As of January 31, the exact animal species that this novel coronavirus came from is still unknown. However, authorities feel they may have traced the origin of the virus to a wet market in Wuhan, China, called the Huanan Wholesale Seafood Market. This market has been closed since January 1, 2020.
Airports around the world are taking the coronavirus travel advisory extremely seriously. They are screening travelers for coronavirus by taking their temperature to see if they have a fever. Those who are sick receive further evaluation. If travelers do not display any symptoms or do not claim to be sick, they are given educational materials that detail what to do if they get sick.
The CDC announced that the U.S. government is expanding the number of airports currently participating in screenings from five to 20 (noted below). As the situation evolves, this number may change.
– Los Angeles International
– San Francisco International
– Chicago O’Hare
– New York JFK
– Atlanta Hartsfield-Jackson International
– Houston George Bush Intercontinental
– Dallas-Fort Worth International
– San Diego International
– Seattle-Tacoma International
– Honolulu Internationa
– Anchorage Ted Stevens International
– Minneapolis-St. Paul International
– Detroit Metropolitan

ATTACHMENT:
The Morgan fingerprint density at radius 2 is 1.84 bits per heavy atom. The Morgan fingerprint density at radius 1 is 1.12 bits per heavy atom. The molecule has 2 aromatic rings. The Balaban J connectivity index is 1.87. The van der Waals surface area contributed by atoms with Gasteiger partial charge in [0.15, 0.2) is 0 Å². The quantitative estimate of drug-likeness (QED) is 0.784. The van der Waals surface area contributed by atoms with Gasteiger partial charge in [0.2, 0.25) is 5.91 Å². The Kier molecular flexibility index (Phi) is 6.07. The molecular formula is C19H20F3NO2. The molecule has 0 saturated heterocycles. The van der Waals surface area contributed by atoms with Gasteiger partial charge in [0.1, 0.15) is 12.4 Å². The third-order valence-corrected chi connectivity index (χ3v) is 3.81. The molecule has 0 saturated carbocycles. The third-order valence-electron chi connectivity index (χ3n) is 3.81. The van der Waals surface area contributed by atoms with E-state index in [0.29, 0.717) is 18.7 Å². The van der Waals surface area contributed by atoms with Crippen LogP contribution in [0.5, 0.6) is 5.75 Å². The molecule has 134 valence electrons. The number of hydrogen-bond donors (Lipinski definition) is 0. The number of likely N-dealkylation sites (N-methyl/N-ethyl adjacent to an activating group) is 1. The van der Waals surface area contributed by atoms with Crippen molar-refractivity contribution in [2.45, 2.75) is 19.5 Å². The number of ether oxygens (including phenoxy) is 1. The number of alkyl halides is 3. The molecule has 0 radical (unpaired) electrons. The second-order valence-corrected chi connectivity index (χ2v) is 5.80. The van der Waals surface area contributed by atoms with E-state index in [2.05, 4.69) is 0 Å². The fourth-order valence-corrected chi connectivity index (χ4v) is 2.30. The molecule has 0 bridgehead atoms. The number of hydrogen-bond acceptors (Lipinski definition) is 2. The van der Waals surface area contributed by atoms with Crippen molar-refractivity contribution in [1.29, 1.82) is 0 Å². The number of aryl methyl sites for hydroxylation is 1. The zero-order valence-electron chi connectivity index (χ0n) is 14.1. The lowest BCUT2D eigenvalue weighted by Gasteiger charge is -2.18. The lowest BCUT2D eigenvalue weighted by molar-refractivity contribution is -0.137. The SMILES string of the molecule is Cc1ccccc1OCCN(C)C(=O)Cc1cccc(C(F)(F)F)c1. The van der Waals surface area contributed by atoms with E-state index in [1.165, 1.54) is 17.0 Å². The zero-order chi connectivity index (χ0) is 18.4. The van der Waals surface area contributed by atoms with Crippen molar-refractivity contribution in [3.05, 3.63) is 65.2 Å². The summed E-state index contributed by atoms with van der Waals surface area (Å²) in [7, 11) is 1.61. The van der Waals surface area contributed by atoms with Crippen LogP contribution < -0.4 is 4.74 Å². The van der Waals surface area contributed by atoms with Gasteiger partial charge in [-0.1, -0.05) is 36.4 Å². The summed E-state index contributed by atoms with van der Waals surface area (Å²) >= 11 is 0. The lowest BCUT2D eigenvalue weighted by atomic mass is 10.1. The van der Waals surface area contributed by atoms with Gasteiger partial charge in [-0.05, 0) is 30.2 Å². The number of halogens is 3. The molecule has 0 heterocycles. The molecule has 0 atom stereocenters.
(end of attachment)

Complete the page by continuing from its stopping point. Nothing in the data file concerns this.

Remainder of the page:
– Miami International
– Washington Dulles International
– Philadelphia International
– Newark Liberty International
– Boston Logan International
– El Paso International
– Puerto Rico’s San Juan Airport
The WHO says you can reduce your risk of infection by frequently cleaning your hands with soap and water or an alcohol-based hand rub; avoid touching your eyes, nose, and mouth; avoid contact with anyone who has a cold or flu-like symptoms; thoroughly cook all meat and eggs; avoid unprotected contact with live wild or farm animals.
The official CDC advice for those who traveled to China recently and feel sick is to immediately seek medical attention. However, before you go to the emergency room or a doctor’s office, call ahead to discuss your symptoms and give the office an opportunity to prepare its staff for your arrival.